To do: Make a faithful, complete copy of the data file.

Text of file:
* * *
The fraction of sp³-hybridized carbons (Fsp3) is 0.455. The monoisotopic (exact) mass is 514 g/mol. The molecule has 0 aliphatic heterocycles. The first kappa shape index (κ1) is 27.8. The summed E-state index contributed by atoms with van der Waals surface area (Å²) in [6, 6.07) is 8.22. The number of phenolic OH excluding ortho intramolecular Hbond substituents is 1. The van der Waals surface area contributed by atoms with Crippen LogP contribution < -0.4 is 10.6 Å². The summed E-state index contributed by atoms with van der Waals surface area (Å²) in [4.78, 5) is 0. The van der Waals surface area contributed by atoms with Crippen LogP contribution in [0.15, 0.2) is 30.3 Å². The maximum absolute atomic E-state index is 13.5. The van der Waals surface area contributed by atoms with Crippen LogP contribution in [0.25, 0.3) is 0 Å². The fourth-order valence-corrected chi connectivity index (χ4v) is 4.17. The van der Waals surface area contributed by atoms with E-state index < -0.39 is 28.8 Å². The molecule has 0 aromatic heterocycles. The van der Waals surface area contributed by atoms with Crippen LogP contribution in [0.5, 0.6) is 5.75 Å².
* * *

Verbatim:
The fraction of sp³-hybridized carbons (Fsp3) is 0.455. The monoisotopic (exact) mass is 514 g/mol. The molecule has 0 aliphatic heterocycles. The first kappa shape index (κ1) is 27.8. The summed E-state index contributed by atoms with van der Waals surface area (Å²) in [6, 6.07) is 8.22. The number of phenolic OH excluding ortho intramolecular Hbond substituents is 1. The van der Waals surface area contributed by atoms with Crippen LogP contribution < -0.4 is 10.6 Å². The summed E-state index contributed by atoms with van der Waals surface area (Å²) in [4.78, 5) is 0. The van der Waals surface area contributed by atoms with Crippen LogP contribution in [0.15, 0.2) is 30.3 Å². The maximum absolute atomic E-state index is 13.5. The van der Waals surface area contributed by atoms with Crippen LogP contribution in [0.25, 0.3) is 0 Å². The fourth-order valence-corrected chi connectivity index (χ4v) is 4.17. The van der Waals surface area contributed by atoms with E-state index < -0.39 is 28.8 Å². The molecule has 0 aromatic heterocycles. The van der Waals surface area contributed by atoms with Crippen LogP contribution in [0.5, 0.6) is 5.75 Å².